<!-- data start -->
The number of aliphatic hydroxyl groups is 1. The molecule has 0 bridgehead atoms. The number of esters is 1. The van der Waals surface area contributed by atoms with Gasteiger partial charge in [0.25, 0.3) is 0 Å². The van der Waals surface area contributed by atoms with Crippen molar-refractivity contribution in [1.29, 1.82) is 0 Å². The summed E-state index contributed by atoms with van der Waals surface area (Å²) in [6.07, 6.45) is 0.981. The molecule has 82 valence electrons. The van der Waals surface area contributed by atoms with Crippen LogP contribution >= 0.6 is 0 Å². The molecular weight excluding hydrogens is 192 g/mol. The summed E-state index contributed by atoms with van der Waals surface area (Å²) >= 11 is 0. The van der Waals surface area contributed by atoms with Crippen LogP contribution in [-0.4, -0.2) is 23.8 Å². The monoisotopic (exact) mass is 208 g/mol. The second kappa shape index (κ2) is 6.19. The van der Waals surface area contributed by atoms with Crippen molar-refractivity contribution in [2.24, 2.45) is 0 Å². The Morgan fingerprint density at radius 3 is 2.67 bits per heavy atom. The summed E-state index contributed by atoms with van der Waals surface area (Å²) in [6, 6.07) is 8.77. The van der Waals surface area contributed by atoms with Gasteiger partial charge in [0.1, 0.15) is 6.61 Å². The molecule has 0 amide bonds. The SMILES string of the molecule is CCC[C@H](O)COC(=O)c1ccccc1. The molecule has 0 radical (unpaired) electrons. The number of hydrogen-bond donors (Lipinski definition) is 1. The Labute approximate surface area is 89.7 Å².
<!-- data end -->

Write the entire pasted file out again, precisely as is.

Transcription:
The number of aliphatic hydroxyl groups is 1. The molecule has 0 bridgehead atoms. The number of esters is 1. The van der Waals surface area contributed by atoms with Gasteiger partial charge in [0.25, 0.3) is 0 Å². The van der Waals surface area contributed by atoms with Crippen molar-refractivity contribution in [1.29, 1.82) is 0 Å². The summed E-state index contributed by atoms with van der Waals surface area (Å²) in [6.07, 6.45) is 0.981. The molecule has 82 valence electrons. The van der Waals surface area contributed by atoms with Crippen LogP contribution >= 0.6 is 0 Å². The molecular weight excluding hydrogens is 192 g/mol. The summed E-state index contributed by atoms with van der Waals surface area (Å²) >= 11 is 0. The van der Waals surface area contributed by atoms with Crippen LogP contribution in [-0.4, -0.2) is 23.8 Å². The monoisotopic (exact) mass is 208 g/mol. The second kappa shape index (κ2) is 6.19. The van der Waals surface area contributed by atoms with Crippen molar-refractivity contribution in [2.24, 2.45) is 0 Å². The Morgan fingerprint density at radius 3 is 2.67 bits per heavy atom. The summed E-state index contributed by atoms with van der Waals surface area (Å²) in [6, 6.07) is 8.77. The van der Waals surface area contributed by atoms with Gasteiger partial charge in [0.1, 0.15) is 6.61 Å². The molecule has 0 amide bonds. The SMILES string of the molecule is CCC[C@H](O)COC(=O)c1ccccc1. The molecule has 0 radical (unpaired) electrons. The number of hydrogen-bond donors (Lipinski definition) is 1. The Labute approximate surface area is 89.7 Å².